I was a Girl Scout for a few years growing up, and although I remember my scouting time fondly, I wouldn’t have said it made a huge impression on me overall. I had some fun, made some stuff, earned some badges, and went camping a few times. It was fun to hang out with my friends, but when I stopped attending I thought that was the end of my life as a scout.
Until I had two girls.
I am now a proud Girl Scout mom and the leader of two troops. In my adult role I have such a good time with my girls and their friends. I have been able to see firsthand how much they are (slowly) growing into amazing young women. This new lens has really brought some focus to what I want for my girls in life and how I can encourage that. There are so many amazing benefits to being a Girl Scout:
Girls grow confident and secure
A lot of what we learn in our meetings centers around being kind to others and being kind to ourselves. Girls have the opportunity to lead meetings, decide which badges to earn, and develop skills to their interests. They are also given support to teach the other scouts what they have learned. We have practiced being good sports and speaking up for ourselves, and we’ve participated in great community events.
We sell cookies
Cookies and Girl Scouts go hand in hand. From Thin Mints to Shortbread, there is something for every sweet tooth. But did you know these cookie sales do more than fundraise for fun activities? I have seen my third grade troop go from trying to remember how to count by fives (boxes are $5 each in our area) to offering customers choices and making perfect change. They grow financial skills as they manage our cookie booth. But we also donate a third of our profits to a local charity each year. The girls decide how and where to donate the money. When you buy a box of cookies, it is so much more than a box of deliciousness.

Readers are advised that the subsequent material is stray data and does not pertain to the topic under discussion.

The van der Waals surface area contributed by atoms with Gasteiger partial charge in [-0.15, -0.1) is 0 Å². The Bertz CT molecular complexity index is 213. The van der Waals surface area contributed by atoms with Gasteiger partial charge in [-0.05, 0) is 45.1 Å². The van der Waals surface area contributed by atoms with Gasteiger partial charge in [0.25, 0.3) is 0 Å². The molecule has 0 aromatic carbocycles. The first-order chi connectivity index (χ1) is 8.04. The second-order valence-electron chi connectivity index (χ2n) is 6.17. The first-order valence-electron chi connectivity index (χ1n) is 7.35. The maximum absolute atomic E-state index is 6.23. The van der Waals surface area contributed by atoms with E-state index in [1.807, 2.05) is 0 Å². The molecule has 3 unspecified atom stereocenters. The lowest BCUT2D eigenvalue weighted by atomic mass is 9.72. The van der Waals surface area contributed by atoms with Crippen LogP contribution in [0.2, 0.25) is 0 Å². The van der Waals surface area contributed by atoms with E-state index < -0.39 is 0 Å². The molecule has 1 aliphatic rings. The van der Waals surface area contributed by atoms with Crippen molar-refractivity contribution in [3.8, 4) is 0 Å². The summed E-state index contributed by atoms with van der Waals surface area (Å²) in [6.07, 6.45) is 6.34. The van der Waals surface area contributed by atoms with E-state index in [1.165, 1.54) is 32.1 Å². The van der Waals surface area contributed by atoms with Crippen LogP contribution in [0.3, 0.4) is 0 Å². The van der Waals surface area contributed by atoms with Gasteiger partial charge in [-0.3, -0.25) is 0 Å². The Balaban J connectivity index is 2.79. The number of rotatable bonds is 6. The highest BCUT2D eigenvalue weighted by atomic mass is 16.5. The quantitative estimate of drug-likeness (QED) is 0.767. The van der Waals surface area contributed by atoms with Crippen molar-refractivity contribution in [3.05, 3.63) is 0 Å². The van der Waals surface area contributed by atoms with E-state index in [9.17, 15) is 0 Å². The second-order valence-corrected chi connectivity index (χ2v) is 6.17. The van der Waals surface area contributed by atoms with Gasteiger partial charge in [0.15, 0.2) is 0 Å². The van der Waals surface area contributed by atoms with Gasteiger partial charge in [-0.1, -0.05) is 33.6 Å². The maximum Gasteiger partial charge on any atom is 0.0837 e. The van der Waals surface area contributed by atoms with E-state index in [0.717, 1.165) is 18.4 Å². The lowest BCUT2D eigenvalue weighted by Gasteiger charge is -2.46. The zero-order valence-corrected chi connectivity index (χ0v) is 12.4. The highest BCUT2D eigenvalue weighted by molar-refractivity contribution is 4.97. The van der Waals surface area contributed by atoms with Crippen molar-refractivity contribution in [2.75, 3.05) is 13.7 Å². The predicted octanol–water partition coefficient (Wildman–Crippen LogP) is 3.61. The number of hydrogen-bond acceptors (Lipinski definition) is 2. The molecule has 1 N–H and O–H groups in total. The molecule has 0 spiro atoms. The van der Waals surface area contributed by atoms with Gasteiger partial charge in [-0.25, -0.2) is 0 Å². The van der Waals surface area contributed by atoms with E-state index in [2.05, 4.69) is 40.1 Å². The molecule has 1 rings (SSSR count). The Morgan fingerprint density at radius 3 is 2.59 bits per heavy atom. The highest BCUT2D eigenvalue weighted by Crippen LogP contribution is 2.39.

They gain new experiences
My daughter is afraid of dogs, especially if she is not the one to initiate a greeting. However, because we have gone on so many hikes, when she sees a dog she now moves to the other side of a path or comes to me for comfort instead of screaming, yelling, or cowering. We push our scouts just a LITTLE out of their comfort zone to have exposure to new experiences. There is another girl in my troop who would use our whole meeting time telling us about her day… month… and year. Now she is an active listener; she still loves to share but does so in a way that invites others to join the conversation. Finally, a third girl in my troop would stick close to her mom each meeting, nervous of the “newness” of it all. We went on a hike this past weekend where she led the group, much farther ahead than her mom!
They make new friends
Transitioning to the next grade has been easier for the girls as they get to know so many more peers. They may have never been in class together in school, but they become friends and lead meetings together. They also have gained problem-solving skills, and they’re able to better navigate social situations and diffuse disagreements. Learning new things about new people can be intimidating, but because of the large number of experiences, these girls are ready for new social situations.
I make new friends!
One thing I did not realize I would gain from being an adult Girl Scout was the friends I would make. I lead my third grade troop with two other amazing women. We come from different paths and may not have connected if it had not been for this experience. But now I can call these two my closest of friends. They have been there for me when I was down on myself. We band together to help each other. We split the work of leading, and we gain the rewards of our friendship. I am not sure I would have emotionally made it through the pandemic without them, and I am so grateful for Deb and Christine — my mom tribe that I didn’t know I needed (or wanted).
It is Girl Scout cookie season from December to March, so when you see a cookie booth, send us a smile, purchase a box of cookies, and keep in mind how much these girls are learning. They are growing into the next generation of strong, confident leaders. And I can speak for many when I say their leaders are SO proud of them.